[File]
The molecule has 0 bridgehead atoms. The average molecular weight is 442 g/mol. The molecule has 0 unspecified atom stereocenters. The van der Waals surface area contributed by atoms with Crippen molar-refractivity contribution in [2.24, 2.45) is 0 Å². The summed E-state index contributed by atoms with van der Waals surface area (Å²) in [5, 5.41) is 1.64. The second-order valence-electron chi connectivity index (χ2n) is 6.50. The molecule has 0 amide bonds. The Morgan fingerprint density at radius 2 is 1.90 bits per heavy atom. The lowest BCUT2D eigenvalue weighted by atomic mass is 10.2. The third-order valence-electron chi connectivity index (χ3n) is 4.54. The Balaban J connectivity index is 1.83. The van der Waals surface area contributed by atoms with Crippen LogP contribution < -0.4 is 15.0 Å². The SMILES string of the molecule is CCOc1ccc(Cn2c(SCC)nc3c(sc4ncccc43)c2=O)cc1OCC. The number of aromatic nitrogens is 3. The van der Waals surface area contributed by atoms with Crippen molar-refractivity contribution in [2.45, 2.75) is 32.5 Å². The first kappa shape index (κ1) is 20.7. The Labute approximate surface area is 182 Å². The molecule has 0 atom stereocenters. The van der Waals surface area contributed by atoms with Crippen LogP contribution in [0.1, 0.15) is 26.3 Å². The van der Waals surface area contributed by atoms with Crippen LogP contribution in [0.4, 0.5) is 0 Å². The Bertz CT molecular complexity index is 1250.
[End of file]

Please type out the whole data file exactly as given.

The molecule has 0 bridgehead atoms. The average molecular weight is 442 g/mol. The molecule has 0 unspecified atom stereocenters. The van der Waals surface area contributed by atoms with Crippen molar-refractivity contribution in [2.24, 2.45) is 0 Å². The summed E-state index contributed by atoms with van der Waals surface area (Å²) in [5, 5.41) is 1.64. The second-order valence-electron chi connectivity index (χ2n) is 6.50. The molecule has 0 amide bonds. The Morgan fingerprint density at radius 2 is 1.90 bits per heavy atom. The lowest BCUT2D eigenvalue weighted by atomic mass is 10.2. The third-order valence-electron chi connectivity index (χ3n) is 4.54. The Balaban J connectivity index is 1.83. The van der Waals surface area contributed by atoms with Crippen LogP contribution < -0.4 is 15.0 Å². The SMILES string of the molecule is CCOc1ccc(Cn2c(SCC)nc3c(sc4ncccc43)c2=O)cc1OCC. The number of aromatic nitrogens is 3. The van der Waals surface area contributed by atoms with Crippen molar-refractivity contribution in [2.45, 2.75) is 32.5 Å². The first kappa shape index (κ1) is 20.7. The Labute approximate surface area is 182 Å². The molecule has 0 atom stereocenters. The van der Waals surface area contributed by atoms with Crippen LogP contribution in [0.1, 0.15) is 26.3 Å². The van der Waals surface area contributed by atoms with Crippen LogP contribution in [0.4, 0.5) is 0 Å². The Bertz CT molecular complexity index is 1250.